Inspiration behind “A Change Is Gonna Come”

An overt incident of racism contributed to Sam Cooke, the sole writer of “A Change Is Gonna Come”, penning this song. In summation, this occurred in 1963. Said date saw Sam make reservations for himself and his wife at a Holiday Inn located in the city of Shreveport in Louisiana. But when they arrived, they were turned away under the premise of lack of vacancy. This caused Cooke and his brother to protest and eventually disturb the peace, at least according to the cops who arrested them shortly after they vacated the premises.

But on a more-positive note, in 2019 the Mayor of Shreveport did apologize for the event. He even went as far as gifting a long-deceased Sam Cooke the ‘key to the city’.

Another fire which burned in Cooke’s heart that influenced the composition of “A Change Is Gonna Come” was his affinity for the 1963 Bob Dylan tune “Blowin’ in the Wind”. In fact Cooke felt envy, if you will, against Dylan – aka “a White boy” – for putting out such a powerful song in support of the Civil Rights Movement.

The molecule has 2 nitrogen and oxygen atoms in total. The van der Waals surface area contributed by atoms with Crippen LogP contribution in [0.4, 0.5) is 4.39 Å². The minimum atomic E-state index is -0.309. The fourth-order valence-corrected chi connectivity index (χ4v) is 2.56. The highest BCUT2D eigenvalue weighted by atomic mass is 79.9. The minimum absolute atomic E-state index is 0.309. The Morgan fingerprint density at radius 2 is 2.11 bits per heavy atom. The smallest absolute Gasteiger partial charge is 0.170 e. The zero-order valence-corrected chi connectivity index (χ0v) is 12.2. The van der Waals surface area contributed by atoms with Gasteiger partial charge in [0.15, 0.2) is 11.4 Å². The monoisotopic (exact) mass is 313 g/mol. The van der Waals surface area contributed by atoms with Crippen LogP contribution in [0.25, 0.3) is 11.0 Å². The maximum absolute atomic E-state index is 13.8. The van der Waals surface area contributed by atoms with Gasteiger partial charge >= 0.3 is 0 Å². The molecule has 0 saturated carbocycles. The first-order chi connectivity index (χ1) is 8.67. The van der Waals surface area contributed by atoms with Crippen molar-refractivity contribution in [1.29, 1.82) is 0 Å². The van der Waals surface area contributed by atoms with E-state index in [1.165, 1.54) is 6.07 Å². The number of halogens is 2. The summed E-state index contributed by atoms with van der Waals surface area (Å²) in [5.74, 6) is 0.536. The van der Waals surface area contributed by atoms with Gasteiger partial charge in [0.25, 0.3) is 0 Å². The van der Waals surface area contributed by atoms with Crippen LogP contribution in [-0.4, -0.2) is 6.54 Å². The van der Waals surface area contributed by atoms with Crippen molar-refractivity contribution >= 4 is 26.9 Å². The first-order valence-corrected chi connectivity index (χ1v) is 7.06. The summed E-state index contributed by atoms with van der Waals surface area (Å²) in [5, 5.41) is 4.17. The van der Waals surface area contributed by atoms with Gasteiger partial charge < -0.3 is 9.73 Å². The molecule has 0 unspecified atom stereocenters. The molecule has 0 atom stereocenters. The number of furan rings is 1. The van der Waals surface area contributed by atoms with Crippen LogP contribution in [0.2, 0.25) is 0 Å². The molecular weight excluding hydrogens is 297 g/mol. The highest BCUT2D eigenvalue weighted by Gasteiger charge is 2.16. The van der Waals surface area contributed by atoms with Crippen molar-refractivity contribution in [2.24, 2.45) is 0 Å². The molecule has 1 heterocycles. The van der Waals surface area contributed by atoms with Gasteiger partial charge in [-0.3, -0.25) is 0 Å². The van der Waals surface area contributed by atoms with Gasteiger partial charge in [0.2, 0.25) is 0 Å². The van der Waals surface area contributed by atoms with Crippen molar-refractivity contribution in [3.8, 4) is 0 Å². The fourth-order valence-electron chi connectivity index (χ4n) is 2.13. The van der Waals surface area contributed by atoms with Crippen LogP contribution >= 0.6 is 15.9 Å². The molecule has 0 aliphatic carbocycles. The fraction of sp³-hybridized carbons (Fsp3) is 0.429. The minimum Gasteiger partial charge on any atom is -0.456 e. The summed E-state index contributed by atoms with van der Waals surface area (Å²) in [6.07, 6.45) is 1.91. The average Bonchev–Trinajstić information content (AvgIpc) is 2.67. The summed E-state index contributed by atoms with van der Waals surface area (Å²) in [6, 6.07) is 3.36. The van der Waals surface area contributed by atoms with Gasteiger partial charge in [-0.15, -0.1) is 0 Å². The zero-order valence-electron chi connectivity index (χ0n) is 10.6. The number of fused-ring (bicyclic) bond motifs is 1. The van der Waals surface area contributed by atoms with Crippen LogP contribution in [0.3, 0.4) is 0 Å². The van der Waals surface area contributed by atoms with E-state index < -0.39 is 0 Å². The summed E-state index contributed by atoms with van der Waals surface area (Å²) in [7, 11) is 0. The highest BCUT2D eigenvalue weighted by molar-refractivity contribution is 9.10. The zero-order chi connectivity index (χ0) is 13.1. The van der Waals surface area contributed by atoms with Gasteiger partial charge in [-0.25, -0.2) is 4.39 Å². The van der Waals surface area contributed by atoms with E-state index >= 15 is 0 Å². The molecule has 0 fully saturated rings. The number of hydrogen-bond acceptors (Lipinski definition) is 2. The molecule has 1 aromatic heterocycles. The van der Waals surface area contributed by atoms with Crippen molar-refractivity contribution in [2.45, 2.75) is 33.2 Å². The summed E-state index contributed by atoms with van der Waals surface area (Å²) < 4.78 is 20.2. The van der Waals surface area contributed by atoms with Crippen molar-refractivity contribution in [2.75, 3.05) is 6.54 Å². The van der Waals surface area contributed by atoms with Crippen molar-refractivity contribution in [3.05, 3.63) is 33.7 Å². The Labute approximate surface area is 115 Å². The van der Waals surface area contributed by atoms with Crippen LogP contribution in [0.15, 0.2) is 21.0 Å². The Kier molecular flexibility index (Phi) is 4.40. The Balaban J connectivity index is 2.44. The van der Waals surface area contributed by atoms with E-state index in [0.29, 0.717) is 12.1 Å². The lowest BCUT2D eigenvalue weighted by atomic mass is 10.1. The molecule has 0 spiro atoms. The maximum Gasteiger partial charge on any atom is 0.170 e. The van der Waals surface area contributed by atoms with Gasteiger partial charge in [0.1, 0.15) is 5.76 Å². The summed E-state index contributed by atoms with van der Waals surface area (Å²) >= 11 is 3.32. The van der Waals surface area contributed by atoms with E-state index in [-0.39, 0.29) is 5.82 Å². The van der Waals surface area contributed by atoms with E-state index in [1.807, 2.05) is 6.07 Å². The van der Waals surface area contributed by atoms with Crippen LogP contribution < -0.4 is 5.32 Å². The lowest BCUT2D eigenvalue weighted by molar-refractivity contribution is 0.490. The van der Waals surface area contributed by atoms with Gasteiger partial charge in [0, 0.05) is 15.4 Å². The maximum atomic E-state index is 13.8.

The Church

And although in its seriousness “A Change Is Gonna Come” deviated from what Sam Cooke was known for, he felt a calling – so to say – to release this song. In fact he perceived it as the kind of track that would make his father, a minister, proud. Indeed having grown up in the church himself, this song was considered somewhat of a homecoming for Mr. Cooke.

Facts about “A Change Is Gonna Come”

This classic was released by RCA Records in 1964. It was the fifth single from Sam Cooke’s final album, “Ain’t That Good News”.

However, the first time Cooke actually performed the tune was prior to the release of the album. This was on 7 February 1964 when he appeared as a guest on “The Tonight Show Starring Johnny Carson”.

That was the only time Sam is known to have performed this song in his lifetime. Part of the reason would logically be that he was shot dead less than a year later. But more to the point, Cooke had a reluctance to performing it live due to its complexity and inherent morbidity.

“A Change Is Gonna Come” is one of the most-recognizable songs in American music history. For instance, it was inducted into the Library of Congress’ National Recording Registry in 2007. Rolling Stone also ranked it as high as number 12 on the “500 Greatest Songs of All Time”. Moreover, it was a track that was heavily associated with the Civil Rights Movement. It was even featured in a pivotal scene of Spike Lee’s 1992 “Malcolm X” film.